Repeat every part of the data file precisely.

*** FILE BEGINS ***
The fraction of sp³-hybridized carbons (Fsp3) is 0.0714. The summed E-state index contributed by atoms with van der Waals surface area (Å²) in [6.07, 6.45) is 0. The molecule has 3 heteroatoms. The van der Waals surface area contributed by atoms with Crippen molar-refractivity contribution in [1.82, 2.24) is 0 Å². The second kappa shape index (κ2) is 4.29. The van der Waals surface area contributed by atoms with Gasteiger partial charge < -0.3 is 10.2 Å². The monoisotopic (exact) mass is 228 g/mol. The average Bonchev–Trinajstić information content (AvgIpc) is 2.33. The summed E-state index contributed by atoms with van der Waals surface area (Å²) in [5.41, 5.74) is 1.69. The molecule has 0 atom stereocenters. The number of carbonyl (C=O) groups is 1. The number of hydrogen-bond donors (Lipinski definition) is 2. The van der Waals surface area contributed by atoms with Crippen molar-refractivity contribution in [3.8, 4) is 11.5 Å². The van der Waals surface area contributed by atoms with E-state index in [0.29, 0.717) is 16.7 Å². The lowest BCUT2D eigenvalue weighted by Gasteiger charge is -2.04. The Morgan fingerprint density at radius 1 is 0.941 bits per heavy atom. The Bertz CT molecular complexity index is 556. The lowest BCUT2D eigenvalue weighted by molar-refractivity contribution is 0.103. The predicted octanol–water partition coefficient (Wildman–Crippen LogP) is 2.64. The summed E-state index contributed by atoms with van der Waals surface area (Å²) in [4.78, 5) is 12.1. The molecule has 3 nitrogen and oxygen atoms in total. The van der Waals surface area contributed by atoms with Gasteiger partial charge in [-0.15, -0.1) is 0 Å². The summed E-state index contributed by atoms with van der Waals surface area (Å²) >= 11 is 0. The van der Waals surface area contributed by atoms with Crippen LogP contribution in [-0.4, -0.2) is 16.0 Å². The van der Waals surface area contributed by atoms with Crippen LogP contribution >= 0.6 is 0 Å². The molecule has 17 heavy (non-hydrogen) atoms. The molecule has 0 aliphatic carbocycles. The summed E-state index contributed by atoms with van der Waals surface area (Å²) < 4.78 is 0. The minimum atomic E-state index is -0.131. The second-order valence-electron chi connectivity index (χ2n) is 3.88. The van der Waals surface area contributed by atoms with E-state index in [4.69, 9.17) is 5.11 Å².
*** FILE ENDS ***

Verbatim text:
The fraction of sp³-hybridized carbons (Fsp3) is 0.0714. The summed E-state index contributed by atoms with van der Waals surface area (Å²) in [6.07, 6.45) is 0. The molecule has 3 heteroatoms. The van der Waals surface area contributed by atoms with Crippen molar-refractivity contribution in [1.82, 2.24) is 0 Å². The second kappa shape index (κ2) is 4.29. The van der Waals surface area contributed by atoms with Gasteiger partial charge < -0.3 is 10.2 Å². The monoisotopic (exact) mass is 228 g/mol. The average Bonchev–Trinajstić information content (AvgIpc) is 2.33. The summed E-state index contributed by atoms with van der Waals surface area (Å²) in [5.41, 5.74) is 1.69. The molecule has 0 atom stereocenters. The number of carbonyl (C=O) groups is 1. The number of hydrogen-bond donors (Lipinski definition) is 2. The van der Waals surface area contributed by atoms with Crippen molar-refractivity contribution in [3.8, 4) is 11.5 Å². The van der Waals surface area contributed by atoms with E-state index in [0.29, 0.717) is 16.7 Å². The lowest BCUT2D eigenvalue weighted by Gasteiger charge is -2.04. The Morgan fingerprint density at radius 1 is 0.941 bits per heavy atom. The Bertz CT molecular complexity index is 556. The lowest BCUT2D eigenvalue weighted by molar-refractivity contribution is 0.103. The predicted octanol–water partition coefficient (Wildman–Crippen LogP) is 2.64. The summed E-state index contributed by atoms with van der Waals surface area (Å²) in [4.78, 5) is 12.1. The molecule has 3 nitrogen and oxygen atoms in total. The van der Waals surface area contributed by atoms with Gasteiger partial charge in [-0.15, -0.1) is 0 Å². The summed E-state index contributed by atoms with van der Waals surface area (Å²) >= 11 is 0. The van der Waals surface area contributed by atoms with Crippen LogP contribution in [-0.4, -0.2) is 16.0 Å². The van der Waals surface area contributed by atoms with Crippen LogP contribution >= 0.6 is 0 Å². The molecule has 17 heavy (non-hydrogen) atoms. The molecule has 0 aliphatic carbocycles. The summed E-state index contributed by atoms with van der Waals surface area (Å²) < 4.78 is 0. The minimum atomic E-state index is -0.131. The second-order valence-electron chi connectivity index (χ2n) is 3.88. The van der Waals surface area contributed by atoms with E-state index in [4.69, 9.17) is 5.11 Å².